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You Have To Listen

You Have To Listen
by Amy Pendergast
April 2011

For two years, I lived at Nazareth Farm, a nonprofit in rural West Virginia that provides home repair for people in the area. I did all sorts of work while there: replacing windows, repairing roofs, insulating homes. All of this was good, necessary work, but I do not believe it was the most important work that I was a part of.

I believe the most meaningful work happened sitting in living rooms, at kitchen tables, and on front porches. Just talking and listening, being present to the people around me. In the time I spent focusing on just being present to the people I was with, I was able to be Christ for them and receive Christ through them. For two years, I met God every day in the people around me.

I listened to the wisdom of Christ coming through to mouths of his faithful followers and tried to follow the example of Mary, the sister of Martha and Lazarus, who sat at Christ’s feet to listen. Grover is a weekly visitor to the farm. During prayer he often spoke passionately about the way the Spirit was working in his life, how much joy he felt because of his deep faith in Christ, and the ways that he felt called to live Christ’s message. His witness taught me to listen to the people around me as well as the Spirit. Through the people of Doddridge County, I heard Christ asking, “Who is my mother? And who are my brothers?” as I was welcomed like family, time and time again. To Granny Bea, everyone is family. Even with 10 members of her extended family living with her, Granny was always ready to welcome more guests. I was blessed to spend countless hours at her kitchen table feeling so completely loved. (Not to mention consume countless calories… she makes the best grilled cheese in all of West Virginia!)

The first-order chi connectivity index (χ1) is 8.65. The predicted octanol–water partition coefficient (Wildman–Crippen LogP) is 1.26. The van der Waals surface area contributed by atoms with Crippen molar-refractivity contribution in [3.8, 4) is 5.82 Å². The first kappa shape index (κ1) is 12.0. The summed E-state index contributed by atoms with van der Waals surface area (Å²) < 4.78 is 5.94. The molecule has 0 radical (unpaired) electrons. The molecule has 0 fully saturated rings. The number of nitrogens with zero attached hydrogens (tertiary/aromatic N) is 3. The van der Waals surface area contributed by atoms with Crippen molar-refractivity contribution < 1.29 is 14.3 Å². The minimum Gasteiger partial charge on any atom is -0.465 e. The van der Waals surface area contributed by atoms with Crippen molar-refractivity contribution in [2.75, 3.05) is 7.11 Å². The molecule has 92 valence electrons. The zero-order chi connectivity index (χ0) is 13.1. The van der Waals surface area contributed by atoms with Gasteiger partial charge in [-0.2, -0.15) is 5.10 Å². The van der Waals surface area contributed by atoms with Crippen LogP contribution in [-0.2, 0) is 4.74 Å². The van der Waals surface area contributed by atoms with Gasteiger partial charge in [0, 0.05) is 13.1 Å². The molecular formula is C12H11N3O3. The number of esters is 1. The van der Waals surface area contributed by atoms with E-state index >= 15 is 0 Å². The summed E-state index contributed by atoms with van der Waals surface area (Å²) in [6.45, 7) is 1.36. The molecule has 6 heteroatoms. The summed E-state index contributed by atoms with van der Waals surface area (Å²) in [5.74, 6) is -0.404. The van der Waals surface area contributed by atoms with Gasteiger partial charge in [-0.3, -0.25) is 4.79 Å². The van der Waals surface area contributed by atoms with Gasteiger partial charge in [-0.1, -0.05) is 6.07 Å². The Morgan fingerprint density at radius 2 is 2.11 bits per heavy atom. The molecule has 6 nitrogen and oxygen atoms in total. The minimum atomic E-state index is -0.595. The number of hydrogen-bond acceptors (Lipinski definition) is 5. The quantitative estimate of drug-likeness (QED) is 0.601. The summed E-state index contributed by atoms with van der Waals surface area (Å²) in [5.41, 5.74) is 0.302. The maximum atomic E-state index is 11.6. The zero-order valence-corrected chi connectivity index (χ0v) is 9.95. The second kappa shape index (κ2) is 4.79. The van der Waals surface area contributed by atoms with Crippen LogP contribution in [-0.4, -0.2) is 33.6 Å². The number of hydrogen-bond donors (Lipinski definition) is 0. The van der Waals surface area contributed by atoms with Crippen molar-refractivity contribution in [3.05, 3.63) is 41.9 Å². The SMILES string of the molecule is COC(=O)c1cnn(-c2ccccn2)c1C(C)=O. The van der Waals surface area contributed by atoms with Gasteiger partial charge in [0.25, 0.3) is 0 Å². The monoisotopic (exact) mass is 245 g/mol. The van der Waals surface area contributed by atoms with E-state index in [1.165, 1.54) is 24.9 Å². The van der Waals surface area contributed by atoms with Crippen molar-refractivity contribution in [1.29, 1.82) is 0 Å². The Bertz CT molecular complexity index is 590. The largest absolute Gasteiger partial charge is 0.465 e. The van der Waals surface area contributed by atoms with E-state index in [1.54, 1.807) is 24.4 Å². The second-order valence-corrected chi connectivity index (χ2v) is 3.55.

Mary, the mother of Jesus, stood at the foot of the cross and was unable to help her son. I saw Christ crucified in his suffering people, and was only able to offer my presence. Many of the homeowners I worked with were elderly, living alone, and isolated by their rural surroundings. When I was putting in windows at Clarence’s I got to see this firsthand. Clarence is one of the kindest people I’ve ever met. Every time I brought volunteers to his house he shared with us the pictures from his life, and most of all, of his beloved wife. He told us of the years he spent caring for her after she suffered from a stroke. And some days, Clarence shared the pain of loneliness in the years since his wife passed away. While I could not ease the pain of his loss, I hope that my presence comforted him in his loneliness.

As I continue on my life’s journey after Nazareth Farm, I realize what a blessing it was to be in a place and with people who value relationships and the ministry of presence. With all the rushing, the background noise, and the distractions that have worked their way back into my life, it is harder to just be with someone. It’s even harder to hear past the loudest voices for those who are not being heard.

No matter where we are, we surely encounter the voiceless in our society more often than we recognize. The gift of presence allowed me to see Christ so clearly through the people around me, and to hear the voices of those who are often voiceless in our society. People are not voiceless because they have nothing to say, but rather because no one is listening. So, grateful for two years of learning to listen, I humbly raise my voice with those who taught me so much in my time at Nazareth Farm. And now, through the noise, I try to listen.

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